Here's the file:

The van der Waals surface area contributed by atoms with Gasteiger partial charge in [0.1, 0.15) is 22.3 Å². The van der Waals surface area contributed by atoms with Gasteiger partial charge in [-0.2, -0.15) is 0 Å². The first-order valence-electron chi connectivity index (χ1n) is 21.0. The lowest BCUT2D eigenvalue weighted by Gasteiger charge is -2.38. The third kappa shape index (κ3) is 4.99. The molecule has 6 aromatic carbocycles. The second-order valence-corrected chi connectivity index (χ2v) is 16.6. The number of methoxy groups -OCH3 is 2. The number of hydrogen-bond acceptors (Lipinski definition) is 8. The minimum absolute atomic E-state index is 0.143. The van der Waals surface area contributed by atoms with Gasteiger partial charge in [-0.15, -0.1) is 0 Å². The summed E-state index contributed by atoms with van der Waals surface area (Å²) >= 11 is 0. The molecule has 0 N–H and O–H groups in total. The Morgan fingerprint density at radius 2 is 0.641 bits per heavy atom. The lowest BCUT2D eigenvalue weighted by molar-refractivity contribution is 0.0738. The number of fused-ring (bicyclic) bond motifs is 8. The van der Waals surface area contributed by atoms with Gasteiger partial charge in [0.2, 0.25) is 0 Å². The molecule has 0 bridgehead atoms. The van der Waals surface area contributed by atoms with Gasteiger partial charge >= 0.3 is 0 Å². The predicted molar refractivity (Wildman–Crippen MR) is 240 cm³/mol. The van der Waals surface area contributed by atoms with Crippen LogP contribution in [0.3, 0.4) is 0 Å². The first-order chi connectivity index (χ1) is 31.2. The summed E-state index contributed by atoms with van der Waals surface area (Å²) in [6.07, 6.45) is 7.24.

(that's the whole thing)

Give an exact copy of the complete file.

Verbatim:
The van der Waals surface area contributed by atoms with Gasteiger partial charge in [0.1, 0.15) is 22.3 Å². The van der Waals surface area contributed by atoms with Gasteiger partial charge in [-0.2, -0.15) is 0 Å². The first-order valence-electron chi connectivity index (χ1n) is 21.0. The lowest BCUT2D eigenvalue weighted by Gasteiger charge is -2.38. The third kappa shape index (κ3) is 4.99. The molecule has 6 aromatic carbocycles. The second-order valence-corrected chi connectivity index (χ2v) is 16.6. The number of methoxy groups -OCH3 is 2. The number of hydrogen-bond acceptors (Lipinski definition) is 8. The minimum absolute atomic E-state index is 0.143. The van der Waals surface area contributed by atoms with Gasteiger partial charge in [-0.15, -0.1) is 0 Å². The summed E-state index contributed by atoms with van der Waals surface area (Å²) >= 11 is 0. The molecule has 0 N–H and O–H groups in total. The Morgan fingerprint density at radius 2 is 0.641 bits per heavy atom. The lowest BCUT2D eigenvalue weighted by molar-refractivity contribution is 0.0738. The number of fused-ring (bicyclic) bond motifs is 8. The van der Waals surface area contributed by atoms with Gasteiger partial charge in [0.2, 0.25) is 0 Å². The molecule has 0 bridgehead atoms. The van der Waals surface area contributed by atoms with Gasteiger partial charge >= 0.3 is 0 Å². The predicted molar refractivity (Wildman–Crippen MR) is 240 cm³/mol. The van der Waals surface area contributed by atoms with Crippen LogP contribution in [0.3, 0.4) is 0 Å². The first-order chi connectivity index (χ1) is 31.2. The summed E-state index contributed by atoms with van der Waals surface area (Å²) in [6.07, 6.45) is 7.24.